What were some of the biggest challenges you faced either in developing the project or making and securing distribution?

I wanted to make a tragedy that included sex and emotion to see how it would affect the audience, and to deal with the production problems that that entails. But this film, like the preceding film, was hard to finance and to shoot, because I was speaking openly about sex and pleasure. This kind of subject makes everyone afraid: the financiers, the actors, the distributors. Contrary to what one might think, there was latent censorship in France, both for the financing as well as for the theatrical distribution.

A scene from Jean-Claude Brisseau’s “Exterminating Angels,” which IFC First Take opens Wednesday. Image courtesy of IFC First Take.

How did the financing and/or casting for the film come together?

The two were not connected. There was very little money and the actors were unknown. It was already rather complicated finding women who were willing. Only the actor was known from television.

What is your next project?

I would like to make a film the way I shot my super-8 films. The dialogue is written based on what the actors say and there is time to shoot with a very small crew, but while trying to find a specific stylistic approach, and that is where it is difficult. For all my films, I have always wanted to test, to try to innovate, [and] do things that had never been done before. On the other hand, I have two somewhat more classic film projects. One is a melodrama, part thriller, part detective story, and a bigger film which would take place during the Middle Ages and in English that I have not lost hope of shooting one day. But it requires a big budget!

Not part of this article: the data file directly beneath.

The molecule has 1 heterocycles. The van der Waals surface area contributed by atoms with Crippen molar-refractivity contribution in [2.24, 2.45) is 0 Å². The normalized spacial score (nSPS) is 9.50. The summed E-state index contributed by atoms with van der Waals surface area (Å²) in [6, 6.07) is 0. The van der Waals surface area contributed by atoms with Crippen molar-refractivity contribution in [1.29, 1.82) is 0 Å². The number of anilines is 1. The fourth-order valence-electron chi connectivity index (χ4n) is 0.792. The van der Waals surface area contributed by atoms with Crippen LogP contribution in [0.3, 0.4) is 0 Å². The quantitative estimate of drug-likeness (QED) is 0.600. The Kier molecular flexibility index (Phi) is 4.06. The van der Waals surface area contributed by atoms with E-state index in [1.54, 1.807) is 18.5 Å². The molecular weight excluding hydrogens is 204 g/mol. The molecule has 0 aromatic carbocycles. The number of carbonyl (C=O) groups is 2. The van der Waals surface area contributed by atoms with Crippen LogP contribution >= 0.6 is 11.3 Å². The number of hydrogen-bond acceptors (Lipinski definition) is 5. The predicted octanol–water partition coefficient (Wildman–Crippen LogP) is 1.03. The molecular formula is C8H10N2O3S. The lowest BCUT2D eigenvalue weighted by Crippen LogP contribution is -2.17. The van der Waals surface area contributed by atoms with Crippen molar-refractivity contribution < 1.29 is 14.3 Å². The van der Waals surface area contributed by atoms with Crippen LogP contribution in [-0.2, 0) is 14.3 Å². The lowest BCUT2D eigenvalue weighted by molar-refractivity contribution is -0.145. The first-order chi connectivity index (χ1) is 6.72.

What is your definition of “independent film,” and has that changed at all since you first started working?

An independent film, for me, is a film that is made outside the big production companies and studios. If you do not make independent films, you must conform to the criteria of TV networks, and to the financiers. You are required to work with stars. You are required to make films that do not disturb, [and] you cannot take risks. If you want to make a film that does not meet these criteria, the problems begin.

Since I began making films, the audience has changed. There are more teenagers and children. Moreover, video and pirating on the Internet have completely changed the relationship of the public to film. [Audiences are] no longer asking for films for the big screens in movie theaters, but films that can be watched quickly on a computer screen.

What are some of your all-time favorite films?

I will give you a list, in no particular order, of films that I like a lot: “Vertigo,” “Psycho,” “Notorious,” “The Wild Bunch,” “Bande a part,” “Le Mepris,” “Sergeant York,” “The Westerner,” “Un condamne a mort s’est echappe,” “2001: A Space Odyssey,” “Les dames du bois de Boulogne,” “Ordet,” “Gertrud,” “La jetee,” “La guerre est finie,” “Je t’aime, je t’aime, 8_,” “La strada,” “My Darling Clementine,” “Objective Burma”…

What are your interests outside of film?

Music. I adore Frank Sinatra. The sciences, the social sciences, physics, Freud.

What general advice would you impart to emerging filmmakers?

Be able to write, to edit, to direct actors. Understand the stages in the construction of a film in its entirety. And then have the passion for observation, for life, in order to then be able to simplify it in a film. Finally, last but not least, learn humility.

Will you please share with us an achievement from your career so far that you are most proud of?

I had the good fortune to be able to make films that others had not made, like “Celine” or the most recent one. I had the good fortune to make them even though it wasn’t easy. There you have it.